Currently Holt’s team of biologists and four field technicians are responsible for the coastal district of the Queets, Quinault, Humptulips and the Chehalis watersheds.

“If these waterways were linear miles, the distance would span from Washington state to Pensacola Florida,” he said.

He discusses the often-hectic life of a salmon biologist.

“in the typical week of a biologist — flexibility, grace and patience are the best terms to use,” Holt said. “There have been early mornings sampling for commercial gillnet fisheries from the Willapa … spawner surveys for spring chinook, followed by late evenings doing administrative stuff to get staff hired, order gear, equipment and vehicles.”

Holt is on local rivers doing stock assessment from September through June. Stock assessments are estimations of natural spawning by hatchery and wild salmon and steelhead in specific watersheds. These are fish that have escaped past both sport or commercial fisheries to return to their home creek to spawn or to a hatchery facility and are termed “natural spawners.”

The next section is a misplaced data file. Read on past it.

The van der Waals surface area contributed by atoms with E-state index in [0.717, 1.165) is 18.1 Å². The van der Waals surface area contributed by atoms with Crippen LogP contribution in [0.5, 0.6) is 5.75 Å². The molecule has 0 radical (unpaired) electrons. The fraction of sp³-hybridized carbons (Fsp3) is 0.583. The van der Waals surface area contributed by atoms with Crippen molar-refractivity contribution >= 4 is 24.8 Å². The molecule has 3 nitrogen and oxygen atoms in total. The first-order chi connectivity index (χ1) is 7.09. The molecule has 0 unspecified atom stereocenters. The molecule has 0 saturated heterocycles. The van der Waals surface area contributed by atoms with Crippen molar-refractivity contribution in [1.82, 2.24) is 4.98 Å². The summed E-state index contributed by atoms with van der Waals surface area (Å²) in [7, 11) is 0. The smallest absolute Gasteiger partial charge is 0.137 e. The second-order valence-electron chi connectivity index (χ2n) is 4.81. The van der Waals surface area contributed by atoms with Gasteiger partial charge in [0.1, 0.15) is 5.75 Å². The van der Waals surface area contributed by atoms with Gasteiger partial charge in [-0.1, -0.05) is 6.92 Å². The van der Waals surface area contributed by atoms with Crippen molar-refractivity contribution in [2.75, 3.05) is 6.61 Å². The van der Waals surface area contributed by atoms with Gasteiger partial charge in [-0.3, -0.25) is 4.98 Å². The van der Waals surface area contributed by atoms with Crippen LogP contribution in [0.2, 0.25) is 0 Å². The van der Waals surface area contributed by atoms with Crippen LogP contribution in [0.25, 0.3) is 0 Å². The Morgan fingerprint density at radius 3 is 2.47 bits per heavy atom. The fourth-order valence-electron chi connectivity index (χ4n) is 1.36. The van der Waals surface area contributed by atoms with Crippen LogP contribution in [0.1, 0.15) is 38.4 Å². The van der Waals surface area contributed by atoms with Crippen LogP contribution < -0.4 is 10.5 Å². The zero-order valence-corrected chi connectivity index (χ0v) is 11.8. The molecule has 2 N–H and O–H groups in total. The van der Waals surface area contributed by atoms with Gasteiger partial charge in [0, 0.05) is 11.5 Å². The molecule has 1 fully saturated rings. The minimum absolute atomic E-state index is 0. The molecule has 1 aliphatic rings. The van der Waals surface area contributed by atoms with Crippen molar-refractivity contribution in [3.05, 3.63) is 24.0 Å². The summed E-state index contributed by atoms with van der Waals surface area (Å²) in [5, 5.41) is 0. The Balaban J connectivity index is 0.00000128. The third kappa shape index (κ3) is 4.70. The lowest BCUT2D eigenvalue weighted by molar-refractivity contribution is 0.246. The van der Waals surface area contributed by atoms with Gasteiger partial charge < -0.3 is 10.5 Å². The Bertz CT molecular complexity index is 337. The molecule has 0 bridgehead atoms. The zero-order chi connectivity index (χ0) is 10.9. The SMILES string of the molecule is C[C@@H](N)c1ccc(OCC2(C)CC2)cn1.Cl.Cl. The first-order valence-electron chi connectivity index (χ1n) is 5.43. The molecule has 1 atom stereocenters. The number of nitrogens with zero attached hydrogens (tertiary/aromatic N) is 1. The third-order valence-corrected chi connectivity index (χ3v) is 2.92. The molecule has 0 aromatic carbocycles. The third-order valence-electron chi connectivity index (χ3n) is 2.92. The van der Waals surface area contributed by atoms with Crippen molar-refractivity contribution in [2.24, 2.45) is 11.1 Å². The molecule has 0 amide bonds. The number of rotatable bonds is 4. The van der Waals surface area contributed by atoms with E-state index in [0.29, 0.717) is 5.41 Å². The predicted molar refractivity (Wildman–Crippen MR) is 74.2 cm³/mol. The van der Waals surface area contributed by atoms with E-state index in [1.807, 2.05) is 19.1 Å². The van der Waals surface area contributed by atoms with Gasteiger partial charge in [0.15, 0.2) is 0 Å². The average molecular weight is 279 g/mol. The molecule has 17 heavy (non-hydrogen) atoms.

He and his team are currently busy estimating populations of spawning salmon, including spring and fall Chinook, coho, chum as well as steelhead and lamprey.

“During our sampling season in the fall, it’s usually grab the waders, boots, rain gear, float vest and survey gear because we’re walking and floating rivers counting redds (spawning beds), counting live and dead fish, and sampling dead fish to determine age, genetics, and hatchery vs. wild status,” he said. “We cannot physically assess each river mile, so we set up indexes for sample areas to count the salmon redds.”